World Bank says Caribbean could still benefit from Human Capital Index Report

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The World Bank Saturday said that the new World Bank Human Capital Index released earlier this week gives policymakers in the Caribbean and around the world compelling evidence that delivering better outcomes in children’s health and learning can significantly boost the incomes of people and of countries with returns far into the future.
The Index ranks where each country is now in terms of productivity of the next generation of workers. According to the research, Trinidad and Tobago followed by Jamaica have made significant human capital gains and rank ahead of other countries in the Caribbean region, the World Bank said.
But it said “despite these progress, important gaps remain: a child born today in Trinidad and Tobago will have 61 per cent of the labour productivity it could have had if provided with complete education and full health.
“In Jamaica, children born today once they grow up, will be only 54 percent as productive as they could be if they enjoyed complete education and full health.”
The World Bank said that other Caribbean countries including Antigua and Barbuda, The Bahamas, Barbados, Belize, Dominica, Grenada, St. Lucia, St. Vincent and the Grenadines, and Suriname are not featured in the Human Capital Index due to the lack of internationally comparable data measuring quality of education.
“Going forward, the index may incorporate more data, including on the quality of education in the Caribbean, as well as expanding its coverage of other aspects of human capital. We hope that all countries will engage with the Human Capital Project, which recognizes human capital as driver of inclusive growth,” the World Bank said.
Earlier this week, Jamaica’s Prime Minister Andrew Holness called for his country to be included in the World Bank Human Capital Index programme.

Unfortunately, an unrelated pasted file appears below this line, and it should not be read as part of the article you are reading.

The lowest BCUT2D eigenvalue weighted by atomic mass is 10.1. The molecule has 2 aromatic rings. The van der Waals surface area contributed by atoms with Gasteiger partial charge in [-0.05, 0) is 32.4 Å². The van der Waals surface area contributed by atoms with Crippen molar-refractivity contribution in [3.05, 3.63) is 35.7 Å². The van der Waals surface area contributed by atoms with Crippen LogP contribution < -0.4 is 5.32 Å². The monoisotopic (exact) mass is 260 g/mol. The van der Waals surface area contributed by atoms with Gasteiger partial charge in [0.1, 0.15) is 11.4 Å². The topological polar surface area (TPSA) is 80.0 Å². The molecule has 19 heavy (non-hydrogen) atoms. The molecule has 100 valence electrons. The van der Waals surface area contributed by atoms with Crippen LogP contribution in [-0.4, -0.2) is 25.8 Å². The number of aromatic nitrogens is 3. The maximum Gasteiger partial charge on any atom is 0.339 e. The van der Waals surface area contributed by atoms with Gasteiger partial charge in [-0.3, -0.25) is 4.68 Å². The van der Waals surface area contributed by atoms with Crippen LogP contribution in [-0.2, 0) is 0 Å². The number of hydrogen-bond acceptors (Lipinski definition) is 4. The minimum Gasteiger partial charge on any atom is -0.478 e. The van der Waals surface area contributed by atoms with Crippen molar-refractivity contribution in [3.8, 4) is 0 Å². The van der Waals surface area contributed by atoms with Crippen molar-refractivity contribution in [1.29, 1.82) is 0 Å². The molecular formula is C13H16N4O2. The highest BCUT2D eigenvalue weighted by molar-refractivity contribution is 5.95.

“It is absolutely important for the government to redouble its efforts, from a policy perspective and from an implementation perspective, to ensure that we do well in terms of measuring our human capital development (adequately),” he then said.
The World Bank’s Human Capital Index, launched Thursday, seeks to measure the degree of the health of children, teenagers and adults as well as the quality and quantity of education that can be received well by children until the age of 18.
The Human Capital Index, shows that 56 per cent of children born today across the world will lose more than half their potential lifetime earnings because governments are not currently making effective investments in their people to ensure a healthy, educated, and resilient population ready for the workplace of the future.
The research shows that the Latin America and the Caribbean region scored well in indicators measuring health conditions for children and has high adult survival rates and relatively low levels of stunting.
“Yet, its students underperform across all tested subjects under the Program for International Student Assessment (PISA) collected by the OECD. In addition, 20 percent of young people between 15 to 24 years are out of school or out of work and vulnerable communities, including indigenous population, have higher rates of stunting due to chronic malnutrition. This also underscores the urgency of creating an environment conducive to job creation, especially for youth, women and vulnerable populations.
The Index is part of the World Bank Group’s Human Capital Project, which recognizes human capital as driver of inclusive growth. In addition to the Index, the Human Capital Project includes a programme to strengthen research and measurement on human capital, as well as support to countries to accelerate progress in human capital outcomes.
The Index is included in the forthcoming World Development Report 2019 on the Changing Nature of Work, which addresses the importance of investing in human capital to prepare for the future of work.

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